During the period of admission, she was improving clinically and the inflammatory markers were decreasing. In the third day following antibiotics, her weakness started to improve. She retained back to her baseline by day eight. Following MRI after 3-weeks form initiation of treatment was done (Figure 2). She continued the same antibiotic for six weeks. She was discharge home clinically and vitally stable with follow up after 4 weeks in the clinic.
Spinal infections are uncommon but significant causes of morbidity and hospitalization in the pediatric population . Spinal Epidural Abscess (SEA) is a rare condition that requires prompt diagnosis and initiation of treatment for optimal outcome . The incidence of spinal epidural abscess appears to be increasing and comprises up to 2 per 10,000 hospital admissions . Diagnosis is particularly challenging in patients who present with sepsis of unexplained origin; any complaint of back or neck pain should be urgently investigated with a MRI [30-33]. Risk factors for SEA include diabetes, malignancy, dialysis-dependent chronic renal disease, AIDS, and steroid use, immunosuppression and previous epidural procedures. Despite a low incidence of SEA, clinicians must maintain low thresholds of suspicion for spinal epidural abscess to diagnose and treat prior to development of irreversible deficits . As found in our case, Staphylococcus has been the most frequently causative organism for spinal epidural abscess which represents 63% of the cultured organisms . MRI is the study of choice for detecting spinal epidural abscesses . CT-myelogram are equivalent in their sensitivities to SEA in patients with contraindications for gadolinium enhanced MRI. Therapy for spinal epidural abscess therefore focuses on 3 goals: Preservation of normal neurologic function, prevention of worsening of existing neurologic deficits, and optimization of opportunities for improvement and return of function . Urgent surgical decompression has been the treatment of choice for spinal epidural abscess, and this has been confirmed in numerous series to date [34-39]. Appropriate intravenous antibiotics are administered for 4 to 6 weeks [35,36]. Pediatric cases raise concerns regarding development of post-laminectomy kyphosis . Alternative surgical techniques (e.g., laminotomy)  and percutaneous drainage  may address this issue. Several investigators, both in case reports [43,44] and in case series [45-47], have advocated antibiotic therapy alone for SEA cases. In a recent series of 75 cases of spinal epidural abscess , 22 (29%) patients were treated conservatively. In our case, antibiotic therapy alone was used as treatment strategy.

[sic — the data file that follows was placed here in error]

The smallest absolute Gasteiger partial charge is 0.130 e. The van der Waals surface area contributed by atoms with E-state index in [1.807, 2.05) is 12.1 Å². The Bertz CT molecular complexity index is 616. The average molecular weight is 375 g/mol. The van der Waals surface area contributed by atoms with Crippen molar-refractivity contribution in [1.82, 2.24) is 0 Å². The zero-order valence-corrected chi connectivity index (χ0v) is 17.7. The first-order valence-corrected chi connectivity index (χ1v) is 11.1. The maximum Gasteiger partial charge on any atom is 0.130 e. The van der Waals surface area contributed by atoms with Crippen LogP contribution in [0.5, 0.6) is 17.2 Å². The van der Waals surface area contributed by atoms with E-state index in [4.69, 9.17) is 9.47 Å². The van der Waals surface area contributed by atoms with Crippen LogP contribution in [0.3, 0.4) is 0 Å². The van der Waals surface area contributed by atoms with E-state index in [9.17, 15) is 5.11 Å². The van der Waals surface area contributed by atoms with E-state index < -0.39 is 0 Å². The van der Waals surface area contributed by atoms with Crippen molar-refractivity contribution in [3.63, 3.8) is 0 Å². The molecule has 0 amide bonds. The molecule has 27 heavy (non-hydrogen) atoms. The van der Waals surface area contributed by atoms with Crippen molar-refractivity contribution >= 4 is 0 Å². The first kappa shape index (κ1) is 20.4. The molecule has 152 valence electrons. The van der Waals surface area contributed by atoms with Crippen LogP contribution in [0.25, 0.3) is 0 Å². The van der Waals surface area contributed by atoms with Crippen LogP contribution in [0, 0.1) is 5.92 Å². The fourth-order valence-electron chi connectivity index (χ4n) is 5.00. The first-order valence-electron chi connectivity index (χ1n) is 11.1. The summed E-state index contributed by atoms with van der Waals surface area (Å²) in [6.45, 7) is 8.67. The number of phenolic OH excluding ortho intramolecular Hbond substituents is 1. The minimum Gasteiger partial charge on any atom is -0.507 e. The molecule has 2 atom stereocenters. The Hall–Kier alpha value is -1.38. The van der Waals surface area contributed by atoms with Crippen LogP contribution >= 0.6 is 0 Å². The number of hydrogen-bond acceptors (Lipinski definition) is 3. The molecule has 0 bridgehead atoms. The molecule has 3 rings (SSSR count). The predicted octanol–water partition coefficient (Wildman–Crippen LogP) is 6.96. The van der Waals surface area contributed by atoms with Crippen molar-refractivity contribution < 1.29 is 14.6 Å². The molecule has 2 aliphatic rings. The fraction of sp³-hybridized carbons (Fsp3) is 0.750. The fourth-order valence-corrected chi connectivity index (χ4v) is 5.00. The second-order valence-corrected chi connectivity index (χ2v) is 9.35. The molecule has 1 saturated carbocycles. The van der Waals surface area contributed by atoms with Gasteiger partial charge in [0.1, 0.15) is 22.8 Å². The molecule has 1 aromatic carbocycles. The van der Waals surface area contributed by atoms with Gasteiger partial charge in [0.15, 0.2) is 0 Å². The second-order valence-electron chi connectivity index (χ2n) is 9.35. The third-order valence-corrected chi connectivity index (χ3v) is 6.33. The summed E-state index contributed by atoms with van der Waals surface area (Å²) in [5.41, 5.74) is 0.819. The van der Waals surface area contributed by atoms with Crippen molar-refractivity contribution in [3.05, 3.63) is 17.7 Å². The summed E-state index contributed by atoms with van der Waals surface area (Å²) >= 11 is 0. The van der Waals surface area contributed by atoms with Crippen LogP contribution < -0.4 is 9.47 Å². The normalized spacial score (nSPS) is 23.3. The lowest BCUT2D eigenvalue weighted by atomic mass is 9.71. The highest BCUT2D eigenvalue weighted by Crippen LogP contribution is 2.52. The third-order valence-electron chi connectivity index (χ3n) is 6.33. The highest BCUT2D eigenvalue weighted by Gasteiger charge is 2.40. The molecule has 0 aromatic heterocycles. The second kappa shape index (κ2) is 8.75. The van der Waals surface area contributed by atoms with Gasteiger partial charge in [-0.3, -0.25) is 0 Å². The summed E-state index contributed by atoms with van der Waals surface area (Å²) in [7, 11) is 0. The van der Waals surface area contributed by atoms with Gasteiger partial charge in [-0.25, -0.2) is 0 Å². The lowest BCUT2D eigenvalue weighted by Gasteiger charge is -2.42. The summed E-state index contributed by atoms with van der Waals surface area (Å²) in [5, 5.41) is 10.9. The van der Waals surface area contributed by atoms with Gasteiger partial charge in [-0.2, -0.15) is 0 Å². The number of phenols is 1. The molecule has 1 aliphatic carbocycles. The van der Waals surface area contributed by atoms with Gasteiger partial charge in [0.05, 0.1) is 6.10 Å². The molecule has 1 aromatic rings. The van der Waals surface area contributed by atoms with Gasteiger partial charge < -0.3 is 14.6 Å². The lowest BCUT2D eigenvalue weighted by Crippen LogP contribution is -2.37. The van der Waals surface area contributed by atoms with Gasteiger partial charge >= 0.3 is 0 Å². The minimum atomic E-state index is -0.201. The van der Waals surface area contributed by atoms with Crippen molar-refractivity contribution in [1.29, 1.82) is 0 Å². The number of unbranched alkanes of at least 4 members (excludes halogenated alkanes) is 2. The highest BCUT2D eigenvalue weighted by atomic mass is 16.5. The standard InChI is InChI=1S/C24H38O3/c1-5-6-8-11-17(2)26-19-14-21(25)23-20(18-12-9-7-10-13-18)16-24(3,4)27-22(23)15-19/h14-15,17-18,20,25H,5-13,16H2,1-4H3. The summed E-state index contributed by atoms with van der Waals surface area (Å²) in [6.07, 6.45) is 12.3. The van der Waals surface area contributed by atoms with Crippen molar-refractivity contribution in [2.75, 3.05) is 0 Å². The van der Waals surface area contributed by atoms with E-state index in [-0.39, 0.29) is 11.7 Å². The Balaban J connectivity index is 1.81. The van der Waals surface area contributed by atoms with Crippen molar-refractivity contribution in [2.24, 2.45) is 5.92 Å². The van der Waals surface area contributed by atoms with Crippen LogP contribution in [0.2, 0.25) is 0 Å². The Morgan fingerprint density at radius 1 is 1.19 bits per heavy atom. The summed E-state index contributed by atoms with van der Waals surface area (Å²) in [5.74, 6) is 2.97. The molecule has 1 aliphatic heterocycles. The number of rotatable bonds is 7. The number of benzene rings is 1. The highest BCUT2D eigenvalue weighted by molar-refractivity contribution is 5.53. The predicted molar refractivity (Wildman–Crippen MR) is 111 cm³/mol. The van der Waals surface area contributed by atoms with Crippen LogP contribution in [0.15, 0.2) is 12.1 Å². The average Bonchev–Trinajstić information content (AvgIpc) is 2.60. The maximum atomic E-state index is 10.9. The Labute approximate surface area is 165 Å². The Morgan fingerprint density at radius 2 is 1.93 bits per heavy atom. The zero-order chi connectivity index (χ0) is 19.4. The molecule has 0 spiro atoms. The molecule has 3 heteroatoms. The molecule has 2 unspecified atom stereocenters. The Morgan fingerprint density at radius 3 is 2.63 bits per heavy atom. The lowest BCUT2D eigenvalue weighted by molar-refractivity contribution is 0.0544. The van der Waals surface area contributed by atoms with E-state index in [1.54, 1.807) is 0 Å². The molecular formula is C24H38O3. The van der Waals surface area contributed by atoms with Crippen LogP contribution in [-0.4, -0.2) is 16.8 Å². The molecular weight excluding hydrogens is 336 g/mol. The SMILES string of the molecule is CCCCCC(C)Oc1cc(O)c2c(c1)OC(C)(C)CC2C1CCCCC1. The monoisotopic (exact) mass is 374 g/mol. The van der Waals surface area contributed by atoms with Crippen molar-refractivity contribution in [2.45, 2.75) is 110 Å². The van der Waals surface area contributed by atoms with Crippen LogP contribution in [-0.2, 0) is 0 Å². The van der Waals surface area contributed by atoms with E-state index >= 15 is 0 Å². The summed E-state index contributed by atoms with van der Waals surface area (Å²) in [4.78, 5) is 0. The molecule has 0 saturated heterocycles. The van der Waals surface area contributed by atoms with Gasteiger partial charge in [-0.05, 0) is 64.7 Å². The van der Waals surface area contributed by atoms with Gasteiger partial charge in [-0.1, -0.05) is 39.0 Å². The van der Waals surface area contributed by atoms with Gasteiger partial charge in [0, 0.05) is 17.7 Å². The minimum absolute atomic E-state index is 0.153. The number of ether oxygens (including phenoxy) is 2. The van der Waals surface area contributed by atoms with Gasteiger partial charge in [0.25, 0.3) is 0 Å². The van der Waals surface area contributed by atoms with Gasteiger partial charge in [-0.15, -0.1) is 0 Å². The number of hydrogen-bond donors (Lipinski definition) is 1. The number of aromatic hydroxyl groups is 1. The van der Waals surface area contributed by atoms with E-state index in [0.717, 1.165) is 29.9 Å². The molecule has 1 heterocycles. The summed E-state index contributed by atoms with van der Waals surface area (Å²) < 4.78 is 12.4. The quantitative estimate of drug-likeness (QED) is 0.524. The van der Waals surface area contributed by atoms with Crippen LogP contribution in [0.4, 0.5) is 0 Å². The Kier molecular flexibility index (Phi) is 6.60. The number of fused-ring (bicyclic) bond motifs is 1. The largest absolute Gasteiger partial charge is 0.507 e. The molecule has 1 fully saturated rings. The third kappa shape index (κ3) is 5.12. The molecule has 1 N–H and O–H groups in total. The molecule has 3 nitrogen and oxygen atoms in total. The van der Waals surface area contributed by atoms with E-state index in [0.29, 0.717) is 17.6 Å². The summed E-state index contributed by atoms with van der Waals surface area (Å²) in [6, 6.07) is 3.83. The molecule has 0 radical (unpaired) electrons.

Including our report, we found a total of 24 pediatric SEA cases without predisposing factors, 12 were males and 12 were female, age range 16 days-17 years (Table 1). Most cases presented with fever and non-specific symptoms including neck and back pain, vomiting and irritability. Two cases were initially diagnosed with acute appendicitis. Lumbar puncture was done in 8 cases only, 1 case had normal LP results. In 8 cases, blood culture was done as part of patient initial workup. Staphylococcus aureus was the most common cause of SEA (n=14) [Methicillin-sensitive Staphylococcus aureus 45.8%, Methicillin-resistant Staphylococcus aureus 8.3%]. Surgical intervention was done in 14 cases; 11 had laminectomy and 3 drainage of the SEA. Ten cases received conservative management with antibiotics only. Seventy-nine percentage of cases received combination for more than one antibiotic agent based on culture and sensitivity. The average of therapy duration was 6 weeks. In four cases the duration was not specified.
Spinal Epidural Abscess (SEA) is a rare condition that requires prompt diagnosis and initiation of treatment for optimal outcome. Despite a low incidence of SEA, clinicians must maintain low thresholds of suspicion for spinal epidural abscess to diagnose and treat prior to development of irreversible deficits. MRI is the study of choice for detecting spinal epidural abscesses. Therapies for spinal epidural abscess focus on 3 goals: Preservation of normal neurologic function, prevention of worsening of existing neurologic deficits, and optimization of opportunities for improvement and return of function.
Verbal and written informed consent was taken from patient parent. The authors of this study express their deep thanks and gratitude to the patient presented in this report and to her parents for their understanding, support and cooperation they showed during the conduct of the paper.
This research did not receive any specific grant from funding agencies in the public, commercial, or not-for-profit sectors.
Figure 1: Whole-spine T2-weighted magnetic resonance imaging with contrast extensive epidural collection extending from T2 to T10. Spinal cord is compressed anteriorly with normal signal.
Figure 2: Whole-spine T1-weighted magnetic resonance imaging with contrast 3 weeks after parenteral antibiotic showing complete resolution of epidural abscess.